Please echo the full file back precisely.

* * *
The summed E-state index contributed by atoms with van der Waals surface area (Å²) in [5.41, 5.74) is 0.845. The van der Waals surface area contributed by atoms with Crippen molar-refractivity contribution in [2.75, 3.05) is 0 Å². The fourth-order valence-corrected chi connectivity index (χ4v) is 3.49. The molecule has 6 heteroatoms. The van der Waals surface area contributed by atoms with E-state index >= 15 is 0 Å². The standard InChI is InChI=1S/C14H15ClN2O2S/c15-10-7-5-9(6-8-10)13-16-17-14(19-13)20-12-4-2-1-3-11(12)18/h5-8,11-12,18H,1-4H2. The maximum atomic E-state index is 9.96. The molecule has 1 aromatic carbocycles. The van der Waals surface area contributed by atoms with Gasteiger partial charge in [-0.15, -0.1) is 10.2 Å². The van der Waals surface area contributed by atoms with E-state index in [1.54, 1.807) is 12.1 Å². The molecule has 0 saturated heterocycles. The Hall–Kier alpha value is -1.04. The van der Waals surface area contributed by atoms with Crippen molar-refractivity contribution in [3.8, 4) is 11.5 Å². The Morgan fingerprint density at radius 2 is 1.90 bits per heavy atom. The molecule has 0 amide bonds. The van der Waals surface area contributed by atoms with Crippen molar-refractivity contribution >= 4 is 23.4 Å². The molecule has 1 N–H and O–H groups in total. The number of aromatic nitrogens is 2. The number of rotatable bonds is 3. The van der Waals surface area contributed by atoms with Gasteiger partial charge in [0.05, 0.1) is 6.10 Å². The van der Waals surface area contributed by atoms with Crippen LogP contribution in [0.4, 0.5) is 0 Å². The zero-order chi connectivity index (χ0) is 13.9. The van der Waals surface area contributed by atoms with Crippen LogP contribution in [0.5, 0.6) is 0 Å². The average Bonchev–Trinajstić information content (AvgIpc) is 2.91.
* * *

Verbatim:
The summed E-state index contributed by atoms with van der Waals surface area (Å²) in [5.41, 5.74) is 0.845. The van der Waals surface area contributed by atoms with Crippen molar-refractivity contribution in [2.75, 3.05) is 0 Å². The fourth-order valence-corrected chi connectivity index (χ4v) is 3.49. The molecule has 6 heteroatoms. The van der Waals surface area contributed by atoms with E-state index >= 15 is 0 Å². The standard InChI is InChI=1S/C14H15ClN2O2S/c15-10-7-5-9(6-8-10)13-16-17-14(19-13)20-12-4-2-1-3-11(12)18/h5-8,11-12,18H,1-4H2. The maximum atomic E-state index is 9.96. The molecule has 1 aromatic carbocycles. The van der Waals surface area contributed by atoms with Gasteiger partial charge in [-0.15, -0.1) is 10.2 Å². The van der Waals surface area contributed by atoms with E-state index in [1.54, 1.807) is 12.1 Å². The molecule has 0 saturated heterocycles. The Hall–Kier alpha value is -1.04. The van der Waals surface area contributed by atoms with Crippen molar-refractivity contribution in [3.8, 4) is 11.5 Å². The Morgan fingerprint density at radius 2 is 1.90 bits per heavy atom. The molecule has 0 amide bonds. The van der Waals surface area contributed by atoms with Crippen molar-refractivity contribution >= 4 is 23.4 Å². The molecule has 1 N–H and O–H groups in total. The number of aromatic nitrogens is 2. The number of rotatable bonds is 3. The van der Waals surface area contributed by atoms with Gasteiger partial charge in [0.05, 0.1) is 6.10 Å². The van der Waals surface area contributed by atoms with Crippen LogP contribution in [0.4, 0.5) is 0 Å². The zero-order chi connectivity index (χ0) is 13.9. The van der Waals surface area contributed by atoms with Crippen LogP contribution in [0.5, 0.6) is 0 Å². The average Bonchev–Trinajstić information content (AvgIpc) is 2.91.